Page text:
Spare a thought for Hollande’s orphans. Since the French cabinet reshuffle earlier this month, who has stopped to consider the plight of those 17 ministers and junior ministers who were cast into the political wilderness in the process?
Let’s see how they’re holding up.
“Political life is rough,” Thierry Repentin told Le Parisien on April 12th, reflecting on his fresh sacking as junior minister for European affairs. Stoically downplaying his ordeal as “a difficult time”, Repentin will now face the ultimate indignity for a public representative – an election.
In 2012, Thierry sacrificed his position (and taxpayer-funded €99,266 salary) as senator for Savoy, when he got promoted to cabinet. There, his day job as junior minister (Secretaire d’Etat) bagged him €113,316 a year, plus perks like free first-class rail travel, car with driver, and free flights, according to recent figures from the Journal du Net.
Now – in keeping with parliamentary rules – he’ll slide back into the role of senator until an election in September. As Le Parisien points out, he’s likely to lose, given the electorate’s current dire opinion of the ruling Socialists. It just keeps getting worse for old Thierry.
After this probable double-defeat, he’ll face the humiliation of falling back on his job as ‘Conseiller général’ (Councillor) in the department of Savoy – a part-time gig he’s had since 1998, and for which he gets paid €25,080 a year.
Presumably he’ll also be able to keep his mind somewhat active by putting in a few hours a week as deputy mayor of the town of Sonnaz, a post he’s earned €7,527 a year for, since 2008.
That’s right – because of French politicians’ blatantly self-interested insistence on keeping the “cumul des mandats” (dual mandate), elected and appointed officials like Thierry Repentin can draw down multiple taxpayer-funded salaries on the national, regional and local levels of French politics.
Token limitations mean that guys like Thierry must bravely give up certain roles in order to take up others. But the practice of having placeholders (“suppléants”) effectively keeping your seat warm for you, means that a smart French politician could spend decades shifting back and forth between jobs, moving from taxpayer-subsidized apartments in Paris to their family homes, and back again.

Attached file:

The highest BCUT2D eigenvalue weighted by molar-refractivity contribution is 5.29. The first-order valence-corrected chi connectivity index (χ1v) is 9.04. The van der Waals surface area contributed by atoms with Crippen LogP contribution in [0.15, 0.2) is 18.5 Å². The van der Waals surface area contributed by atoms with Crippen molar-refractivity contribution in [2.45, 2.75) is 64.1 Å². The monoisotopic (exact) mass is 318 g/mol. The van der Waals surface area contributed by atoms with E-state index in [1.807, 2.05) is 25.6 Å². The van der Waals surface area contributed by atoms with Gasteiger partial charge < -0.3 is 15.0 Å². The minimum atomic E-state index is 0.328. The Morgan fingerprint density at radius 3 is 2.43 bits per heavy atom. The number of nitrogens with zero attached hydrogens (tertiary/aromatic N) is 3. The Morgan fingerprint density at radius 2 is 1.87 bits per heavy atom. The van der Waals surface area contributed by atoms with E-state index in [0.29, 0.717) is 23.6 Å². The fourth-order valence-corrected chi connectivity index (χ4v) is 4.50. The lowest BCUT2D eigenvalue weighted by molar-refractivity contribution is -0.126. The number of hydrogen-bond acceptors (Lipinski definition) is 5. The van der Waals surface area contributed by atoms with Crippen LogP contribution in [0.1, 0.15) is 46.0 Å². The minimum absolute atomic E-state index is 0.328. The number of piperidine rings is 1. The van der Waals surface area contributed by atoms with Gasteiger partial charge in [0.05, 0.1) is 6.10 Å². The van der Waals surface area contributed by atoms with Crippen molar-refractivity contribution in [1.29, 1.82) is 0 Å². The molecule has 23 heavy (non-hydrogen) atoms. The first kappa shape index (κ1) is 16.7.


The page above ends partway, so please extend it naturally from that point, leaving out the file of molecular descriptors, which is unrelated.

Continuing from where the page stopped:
In the midst of his orgy of self-pity in the pages of Le Parisien, Repentin wistfully described his last-minute duties, like writing letters of recommendation for his staff while they could still avail themselves of the ministerial letterhead. “We’re like a job centre,” he grimaced with irony.
A job centre. That’s a good one. He’s sardonically comparing himself, you see, to the Pôle Emploi – the national French agency dedicated to helping people find employment.
That’s funny. Especially since, in February, the Pôle Emploi counted a total of 3.34 million unemployed men and women in France – yet another record high under the leadership of President Hollande, former PM Ayrault, and the cabinet Thierry Repentin served in.
How many of those who were fired in France lately had a slightly less lucrative back-up job waiting for them, as Mr. Repentin does?
Since being removed as junior minister for the elderly, Michèle Delaunay, for her part, told the newspaper that she had withdrawn to her garden to lick her wounds; she has apparently been using a pair of shears to help her “take out her revenge” on her bushes.
Remember this: when Michèle Delaunay is finished venting her outrage on her shrubbery, she gets to return to the National Assembly, at the taxpayer’s expense. If the unthinkable ever happened, and she had to leave politics and slink away to the private sector, she is a dermatologist by training with a reported €5.4 million personal fortune she shares with her husband.
Sacked agrifood junior minister Guillaume Garot described losing his taxpayer-funded political job in the reshuffle as "harsh".
After losing his ministerial portfolio, he’ll be forced to return to his €66,180 salary (plus perks) as a member of the National Assembly.
That’s a whole lot of harshness to have to come to terms with. Good thing for him, then, that he’s able to take an impromptu break in Madrid and spend some time swimming and reading by the pool, as he told Le Parisien.
If that’s “harsh”, though, what adjective can we possibly use to describe the ordeal of the 24,000 factory workers (many of them in the agrifood sector overseen by Garot) who in just one year (2012) lost their sole, often low-paid jobs without proper warning or compensation?
If age-old political game-playing among an elite group of eminently educated, hyper-connected, and often very wealthy individuals can be called a “humiliation”, what on earth do we call the penstrokes by which virtually whole French industries have been outsourced, at the cost of tens of thousands of livelihoods?
If France wants to really reform its political system, then start by ending the dual mandate. Incompetence and arrogance will only be replaced by service and dedication if wayward politicians are properly sacked, rather than rewarded with yet another cushy political gig, and a holiday in the sun.
Dan MacGuill is a freelance writer and former reporter at The Local France.
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